Republican Demographic Problems Aren’t Just for the Future Anymore

<a href="http://www.shutterstock.com/pic-228973474/stock-photo-flag-of-grand-old-party-painted-on-a-cracked-wall.html?src=UO9oSxpO60ROPwaqnruxvA-1-77">Lightspring </a>/Shutterstock

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Here’s an interesting poll analysis from Reuters. It shows demographic shifts since the 2012 elections, and it turns out that most groups are pretty stable. There are three exceptions. On the plus side for conservatives, Jews have become slightly more Republican. But on the minus side, Hispanics and young whites have become significantly more Democratic.

Hispanics are no surprise. Republicans have spent the past three years loudly opposing comprehensive immigration reform and playing “can you top this?” when it comes to border security. Then along came Donald Trump, with his murderers and rapists and his big, beautiful wall. The only surprise here is Hispanics haven’t moved further away from the Republican Party.

But it’s certainly odd that Republicans are losing both Hispanics and young whites. Or maybe not. Older whites are generally attracted to traditional conservative values and the vague racial dog whistles that Republicans specialize in. But younger whites are probably turned off by social troglodytism—especially anti-gay animus—and don’t respond to the dog whistles one way or another. So they’re leaving.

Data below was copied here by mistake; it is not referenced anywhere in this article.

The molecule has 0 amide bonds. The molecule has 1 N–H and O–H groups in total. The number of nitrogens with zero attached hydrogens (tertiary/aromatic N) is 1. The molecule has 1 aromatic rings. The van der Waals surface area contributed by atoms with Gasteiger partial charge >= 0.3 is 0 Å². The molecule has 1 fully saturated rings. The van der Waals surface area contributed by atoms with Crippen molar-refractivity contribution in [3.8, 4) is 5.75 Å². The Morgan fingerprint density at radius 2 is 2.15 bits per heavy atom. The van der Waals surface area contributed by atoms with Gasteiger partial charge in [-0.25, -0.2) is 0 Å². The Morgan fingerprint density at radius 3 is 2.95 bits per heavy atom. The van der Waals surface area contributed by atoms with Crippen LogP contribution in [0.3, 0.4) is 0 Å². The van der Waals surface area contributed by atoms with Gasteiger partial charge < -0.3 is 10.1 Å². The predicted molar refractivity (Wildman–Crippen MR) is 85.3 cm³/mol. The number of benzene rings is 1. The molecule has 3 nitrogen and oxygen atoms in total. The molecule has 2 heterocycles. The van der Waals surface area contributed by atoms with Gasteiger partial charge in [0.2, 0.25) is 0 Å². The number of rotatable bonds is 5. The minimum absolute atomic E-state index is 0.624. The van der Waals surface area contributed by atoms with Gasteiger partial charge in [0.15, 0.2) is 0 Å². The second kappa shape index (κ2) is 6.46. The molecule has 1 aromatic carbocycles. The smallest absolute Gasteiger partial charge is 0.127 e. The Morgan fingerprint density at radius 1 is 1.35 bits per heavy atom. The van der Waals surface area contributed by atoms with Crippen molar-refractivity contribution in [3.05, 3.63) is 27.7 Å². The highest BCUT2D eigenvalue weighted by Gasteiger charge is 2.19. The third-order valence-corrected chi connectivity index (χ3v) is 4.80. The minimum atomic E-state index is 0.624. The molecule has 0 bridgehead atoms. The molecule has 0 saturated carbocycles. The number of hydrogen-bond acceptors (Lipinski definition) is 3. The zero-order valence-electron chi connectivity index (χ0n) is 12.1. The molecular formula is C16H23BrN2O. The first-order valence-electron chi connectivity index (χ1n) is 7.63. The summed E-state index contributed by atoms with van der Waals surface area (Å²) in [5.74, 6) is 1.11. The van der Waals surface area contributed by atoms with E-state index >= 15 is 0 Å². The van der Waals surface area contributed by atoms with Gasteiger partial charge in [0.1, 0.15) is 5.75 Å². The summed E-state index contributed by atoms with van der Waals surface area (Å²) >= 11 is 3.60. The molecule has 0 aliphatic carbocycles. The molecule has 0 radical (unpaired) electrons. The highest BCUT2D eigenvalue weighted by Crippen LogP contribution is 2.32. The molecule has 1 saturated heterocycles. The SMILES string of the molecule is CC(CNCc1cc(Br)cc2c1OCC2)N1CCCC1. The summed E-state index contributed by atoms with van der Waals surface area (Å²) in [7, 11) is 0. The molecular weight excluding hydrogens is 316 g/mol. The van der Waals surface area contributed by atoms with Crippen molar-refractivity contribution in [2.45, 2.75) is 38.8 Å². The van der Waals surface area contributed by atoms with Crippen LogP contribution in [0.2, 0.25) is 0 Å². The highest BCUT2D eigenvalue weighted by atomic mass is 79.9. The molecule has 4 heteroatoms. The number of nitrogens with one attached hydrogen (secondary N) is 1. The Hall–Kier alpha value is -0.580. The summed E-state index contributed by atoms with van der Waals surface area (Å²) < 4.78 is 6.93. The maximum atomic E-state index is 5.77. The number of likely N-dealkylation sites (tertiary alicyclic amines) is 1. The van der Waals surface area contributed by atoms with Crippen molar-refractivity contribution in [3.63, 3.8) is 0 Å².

I guess it’s time for yet another Republican post mortem that they can then proceed to ignore. Why wait until after the election, after all?

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In "News Is Just Like Waste Management," we unpack what the coronavirus crisis has meant for journalism, including Mother Jones’, and how we can rise to the challenge. If you're able to, this is a critical moment to support our nonprofit journalism with a donation: We've scoured our budget and made the cuts we can without impairing our mission, and we hope to raise $400,000 from our community of online readers to help keep our big reporting projects going because this extraordinary pandemic-plus-election year is no time to pull back.

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